By Stett Holbrook
DOLLAR for dollar, Vietnamese food is one of the best deals around. A big bowl of pho or bun bo hue will only set you back $7 or $8. Even cheaper are banh mi, Vietnamese sandwiches that go for about $2. But banh mi shops offer other kinds of cheap eats that are often delicious but probably go untried by most non-Vietnamese because it's hard to figure out what the hell they are. These grab-and-go snacks are known collectively as "an choi" and are great for a quick breakfast or lunch because they're pre-made, highly portable and loaded with carbohydrates for quick energy.
In addition to being cheap and good, many of these snacks are beautiful to look at, too. But for the uninitiated, they're like the proverbial box of chocolates. You never know what you're going to get.
Twenty-two-year-old Dakao in downtown San Jose has been feeding starving SJSU students and other aficionados of cheap Vietnamese food for years with its banh mi, rice plates and other Vietnamese standards. The restaurant is also one of Silicon Valley's premier sources for an choi.
Dakao's front counter is crowded with a staggering array of the cellophane-wrapped treats and snacks. Some of the items like barbecue pork over rice or shrimp spring rolls are self-evident because you can see what's inside, but many are inscrutable rice balls and banana leaf–wrapped mysteries.
Most of these snacks fall into one of four categories: "banh," "xoi," "che" and "cha." Banh means cake, and in this case the cakes are made from rice flour, sticky rice, tapioca flour or wheat flour. Xoi (pronounced "soy") simply means sticky rice, and these snacks generally combine rice with fruit or fruit pastes, coconut milk and sweetened ground peanuts. Che (pronounced "chay-ah," with a down note on the "ah") means dessert, and these treats are usually served in clear plastic cups filled with a creamy, coconut-milk base and flavored with fruit and tapioca, taro or rice balls. They're pretty easy to figure out because you can see what they consist of. Cha means sausage.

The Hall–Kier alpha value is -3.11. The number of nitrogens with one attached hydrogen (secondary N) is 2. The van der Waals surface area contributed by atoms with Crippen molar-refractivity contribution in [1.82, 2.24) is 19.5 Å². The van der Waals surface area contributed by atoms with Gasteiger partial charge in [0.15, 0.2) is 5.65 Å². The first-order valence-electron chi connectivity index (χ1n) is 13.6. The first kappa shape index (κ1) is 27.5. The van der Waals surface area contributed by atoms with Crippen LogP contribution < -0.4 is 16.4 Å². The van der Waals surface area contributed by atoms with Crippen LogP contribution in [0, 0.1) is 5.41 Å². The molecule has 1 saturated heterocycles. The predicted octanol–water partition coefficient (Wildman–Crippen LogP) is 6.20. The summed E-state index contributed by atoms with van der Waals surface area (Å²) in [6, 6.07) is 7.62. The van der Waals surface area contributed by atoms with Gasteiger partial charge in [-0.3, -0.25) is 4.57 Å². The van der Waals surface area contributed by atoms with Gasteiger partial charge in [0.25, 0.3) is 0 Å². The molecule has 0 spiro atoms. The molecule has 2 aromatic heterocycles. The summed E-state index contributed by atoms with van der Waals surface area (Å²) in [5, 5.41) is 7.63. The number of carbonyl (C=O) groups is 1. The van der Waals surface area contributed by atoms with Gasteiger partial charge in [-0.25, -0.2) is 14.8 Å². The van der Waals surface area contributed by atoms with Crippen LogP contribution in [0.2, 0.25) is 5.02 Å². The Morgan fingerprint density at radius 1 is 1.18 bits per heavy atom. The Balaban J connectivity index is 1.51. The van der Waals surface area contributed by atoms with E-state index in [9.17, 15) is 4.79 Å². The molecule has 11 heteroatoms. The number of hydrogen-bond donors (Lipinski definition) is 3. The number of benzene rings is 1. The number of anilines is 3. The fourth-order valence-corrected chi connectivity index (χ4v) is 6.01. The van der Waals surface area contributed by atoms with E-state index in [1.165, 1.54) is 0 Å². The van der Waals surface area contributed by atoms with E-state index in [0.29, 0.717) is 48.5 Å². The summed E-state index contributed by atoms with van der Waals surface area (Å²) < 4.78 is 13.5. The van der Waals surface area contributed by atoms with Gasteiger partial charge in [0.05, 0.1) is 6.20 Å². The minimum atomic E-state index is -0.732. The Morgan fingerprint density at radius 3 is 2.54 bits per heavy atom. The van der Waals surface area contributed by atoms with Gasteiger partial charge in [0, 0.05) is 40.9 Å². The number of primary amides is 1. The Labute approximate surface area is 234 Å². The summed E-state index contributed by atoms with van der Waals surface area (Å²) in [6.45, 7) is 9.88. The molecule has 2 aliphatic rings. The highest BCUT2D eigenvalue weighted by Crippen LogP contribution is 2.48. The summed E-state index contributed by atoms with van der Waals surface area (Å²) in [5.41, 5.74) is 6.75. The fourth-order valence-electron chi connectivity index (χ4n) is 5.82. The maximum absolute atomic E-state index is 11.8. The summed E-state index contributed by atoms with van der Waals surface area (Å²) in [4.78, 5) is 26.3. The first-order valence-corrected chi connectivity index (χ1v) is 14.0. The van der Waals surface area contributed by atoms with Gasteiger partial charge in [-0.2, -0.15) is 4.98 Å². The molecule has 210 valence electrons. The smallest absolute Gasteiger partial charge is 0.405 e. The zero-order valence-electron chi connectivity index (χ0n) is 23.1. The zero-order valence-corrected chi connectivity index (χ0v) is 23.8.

When it comes to ordering, pointing and asking "What's this?" and "What's that?" can be hard because of language barriers. So here, then, is a quick guide to some of the most popular and commonly available Vietnamese snack foods. Think of this as an edible glossary. (I compiled this list from Dakao, but most Silicon Valley banh mi restaurants will have many of these same items, although sometimes in slightly different forms.) Che xoi khoai mon Sweetened coconut milk with taro balls.
Banh bao Looking like giant dumplings, these steamed wheat-flour rolls are generally filled with savory ingredients like sausage, ground pork and a boiled egg. Think of them as a Vietnamese version of an Egg McMuffin. Best when heated slightly before eating.
Banh bay This silken, rubbery little patty is made with rice flour and filled with a layer of pressed pork.
Banh bo Chunks of white sticky rice and coconut milk that have been fermented slightly to give them a pleasing sweet tang.
Banh cam Vietnamese donut holes made with wheat flour and covered with caramelized sugar and sesame seeds. They often have a filling like sweet mung bean paste. Very good.
Banh chuoi This banana-based snack takes two forms: as a kind of thick gelatinous banana cake, or cooked with sticky rice, coconut milk and sweet red beans and wrapped mummy-style in banana or coconut leaves. Both are quite good.
Banh gio These distinctive, pyramid-shaped snacks are wrapped in banana leaves and made with steamed rice flour filled with savory ingredients like ground pork and mushroom. Banh it looks just like banh gio but is generally filled with sweet ingredients like fruit and beans.
Banh khuc Sticky rice filled with a hamlike purée formed into a plump disc. Banh tet A tamale-looking roll wrapped in banana leaves and tied with red string that is something of a Vietnamese sushi roll, only it's made with sticky rice, sweet red beans and bananas. It can be made with savory ingredients, too. This is traditionally served during Vietnamese new year celebrations. The square version is called banh chung and comes from north Vietnam. Cha lua Wrapped in banana leaves or aluminum foil, this is a super burrito-size log of steamed pork sausage.
Banh Hue Thin pork sausage wrapped in banana leaves that's a smaller version of cha lua.
Xoi banh phong This is a thin rice crepe filled with sticky rice and sweet fruit pastes.
Xoi ladua Sticky rice with sweet mung bean paste. It tastes better than it sounds.
Xoi nep than Literally "sticky charcoal grain rice," this snack is made with beautiful black grain rice and sweetened mung bean paste. (Thanks to Hanna Pham, owner of 19 Market restaurant in San Jose, for help with translations)
Address: 98 E. San Salvador, San Jose
Hours: 6am–9pm Mon–Sat, and 6am–8pm Sun
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